Dark Waters is the most important American film in a decade, although it squanders an opportunity to fully portray PFAS* contamination as the nationwide human health epidemic it has become. The film leaves out half of the story and that involves the military’s role.
*per- and poly fluorinated alkyl substances (PFAS) include PFOA, PFOS and 5,000 other harmful chemicals used in a variety of military and industrial applications.
I’ve been studying the Pentagon’s use of psychological tactics in the way it recruits youth into the armed forces for 20 years, so I have a sense of the lack of boundaries practiced by the US government through its military. Now I can report on the psychological tactics employed by the State Department through the Secret Service Police. I spent a week in the besieged Venezuelan Embassy in Washington, and I was exposed to a relentless psychological operations campaign (psy-ops) orchestrated by my government to drive peace activists like myself from the embassy.
You can’t really blame Trump for treating European leaders with contempt. Frankly, it’s because they deserve it, and Trump knows it.
This week, the American president joins European allies at the NATO summit in Brussels, and the gathering is expected to be a bruising one. The Europeans are fearing a drubbing from Trump over financial commitments.
https://democracynow.org – Dozens of students who survived last week’s school shooting at Marjory Stoneman Douglas High School in Florida have arrived in Tallahassee to push for new gun control measures. On Tuesday, the Republican-controlled Florida House of Representatives blocked a bid to bring up a bill to ban sales of assault-style rifles in the state. The Florida gunman, a 19-year-old white former student named Nikolas Cruz, was a member of the Army Junior Reserve Officer Training Corps program before he was expelled from the school. Cruz was also part of a four-person JROTC marksmanship team at the school which had received $10,000 in funding from the NRA. For more, we speak with Pat Elder, director of the National Coalition to Protect Student Privacy, an organization that confronts militarism in schools. He’s the author of Military Recruiting in the United States.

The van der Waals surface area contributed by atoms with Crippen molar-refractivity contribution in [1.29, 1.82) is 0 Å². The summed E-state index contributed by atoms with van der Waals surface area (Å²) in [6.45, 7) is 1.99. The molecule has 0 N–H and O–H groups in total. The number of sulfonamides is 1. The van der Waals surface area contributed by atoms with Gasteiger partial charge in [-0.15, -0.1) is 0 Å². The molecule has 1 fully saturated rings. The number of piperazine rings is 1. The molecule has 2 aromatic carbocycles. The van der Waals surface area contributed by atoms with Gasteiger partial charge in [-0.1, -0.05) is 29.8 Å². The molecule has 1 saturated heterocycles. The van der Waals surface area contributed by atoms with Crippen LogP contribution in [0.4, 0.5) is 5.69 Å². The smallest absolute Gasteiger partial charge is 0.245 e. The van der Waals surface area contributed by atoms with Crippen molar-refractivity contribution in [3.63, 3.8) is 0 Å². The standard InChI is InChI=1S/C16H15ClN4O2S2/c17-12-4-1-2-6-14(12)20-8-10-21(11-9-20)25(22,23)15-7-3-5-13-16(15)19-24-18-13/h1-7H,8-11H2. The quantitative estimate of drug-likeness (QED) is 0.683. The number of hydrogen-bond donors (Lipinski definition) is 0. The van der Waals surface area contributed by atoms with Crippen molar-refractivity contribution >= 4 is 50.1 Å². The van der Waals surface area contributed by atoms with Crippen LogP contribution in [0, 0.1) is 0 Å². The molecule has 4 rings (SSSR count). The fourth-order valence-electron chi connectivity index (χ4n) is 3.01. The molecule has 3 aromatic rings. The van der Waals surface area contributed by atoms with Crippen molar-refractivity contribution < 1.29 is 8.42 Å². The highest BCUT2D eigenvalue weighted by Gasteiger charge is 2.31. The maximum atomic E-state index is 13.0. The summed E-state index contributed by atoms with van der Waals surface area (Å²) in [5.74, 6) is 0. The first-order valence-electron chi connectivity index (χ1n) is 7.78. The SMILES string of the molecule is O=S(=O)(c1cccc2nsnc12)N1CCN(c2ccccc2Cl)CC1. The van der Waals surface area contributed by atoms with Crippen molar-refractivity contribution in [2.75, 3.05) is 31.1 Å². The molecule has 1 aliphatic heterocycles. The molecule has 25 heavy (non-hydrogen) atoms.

More than a hundred mothers have contacted me over the years, alarmed at the relationships their teenaged children were developing with military recruiters at school. They wanted to know what they could do about it. They were angry, and they were worried.
Ominous developments in three states this summer – Oregon, Texas, New Jersey, and one city – Chicago, provide a glimpse into the Pentagon’s new playbook to recruit soldiers from high schools across the country. In brief, the military has been engaged in a robust lobbying campaign to lower academic standards to make it easier to recruit youth.
This year the Army’s goal is to recruit 80,000 active duty and reserve soldiers. The Navy is trying to sign up 42,000; the Air Force is looking for 27,000, and the Marines hope to bring on 38,000. That comes to 187,000. The Army National Guard will also attempt to lure 40,000.
Countering military recruitment in the nation’s high schools confronts an ugly mix of a distinctively American brand of institutionalized violence, racism, militarism, nationalism, classism, and sexism. It confronts the greatest problems in American society.
Citizens in a number of school districts around the country have dramatically reduced military recruitment through simple procedures that anyone can do. No marching or civil disobedience is required. You might, however, have to chat with a principal at a football game or write a couple of letters. Why aren’t more of us doing more of this?